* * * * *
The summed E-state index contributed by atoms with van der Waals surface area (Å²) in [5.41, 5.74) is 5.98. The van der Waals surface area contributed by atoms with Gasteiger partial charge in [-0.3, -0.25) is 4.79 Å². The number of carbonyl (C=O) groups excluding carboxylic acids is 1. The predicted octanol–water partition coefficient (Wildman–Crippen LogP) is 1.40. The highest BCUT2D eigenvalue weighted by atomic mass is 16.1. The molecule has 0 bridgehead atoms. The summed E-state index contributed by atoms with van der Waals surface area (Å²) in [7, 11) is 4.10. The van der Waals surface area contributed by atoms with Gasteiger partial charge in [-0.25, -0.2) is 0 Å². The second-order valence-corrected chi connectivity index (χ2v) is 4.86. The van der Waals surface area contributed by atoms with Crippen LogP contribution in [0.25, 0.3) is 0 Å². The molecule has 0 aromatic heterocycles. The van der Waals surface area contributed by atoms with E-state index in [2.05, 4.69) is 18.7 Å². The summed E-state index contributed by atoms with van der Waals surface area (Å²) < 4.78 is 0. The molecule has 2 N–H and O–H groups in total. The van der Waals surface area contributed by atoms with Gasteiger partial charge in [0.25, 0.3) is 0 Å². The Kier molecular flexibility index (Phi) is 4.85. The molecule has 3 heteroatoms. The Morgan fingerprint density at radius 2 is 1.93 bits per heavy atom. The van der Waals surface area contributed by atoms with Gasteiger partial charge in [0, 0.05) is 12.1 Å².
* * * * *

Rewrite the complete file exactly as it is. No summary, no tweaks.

The summed E-state index contributed by atoms with van der Waals surface area (Å²) in [5.41, 5.74) is 5.98. The van der Waals surface area contributed by atoms with Gasteiger partial charge in [-0.3, -0.25) is 4.79 Å². The number of carbonyl (C=O) groups excluding carboxylic acids is 1. The predicted octanol–water partition coefficient (Wildman–Crippen LogP) is 1.40. The highest BCUT2D eigenvalue weighted by atomic mass is 16.1. The molecule has 0 bridgehead atoms. The summed E-state index contributed by atoms with van der Waals surface area (Å²) in [7, 11) is 4.10. The van der Waals surface area contributed by atoms with Gasteiger partial charge in [-0.25, -0.2) is 0 Å². The second-order valence-corrected chi connectivity index (χ2v) is 4.86. The van der Waals surface area contributed by atoms with Crippen LogP contribution in [0.25, 0.3) is 0 Å². The molecule has 0 aromatic heterocycles. The van der Waals surface area contributed by atoms with E-state index in [2.05, 4.69) is 18.7 Å². The summed E-state index contributed by atoms with van der Waals surface area (Å²) < 4.78 is 0. The molecule has 2 N–H and O–H groups in total. The van der Waals surface area contributed by atoms with Gasteiger partial charge in [0.25, 0.3) is 0 Å². The Kier molecular flexibility index (Phi) is 4.85. The molecule has 3 heteroatoms. The Morgan fingerprint density at radius 2 is 1.93 bits per heavy atom. The van der Waals surface area contributed by atoms with Gasteiger partial charge in [0, 0.05) is 12.1 Å².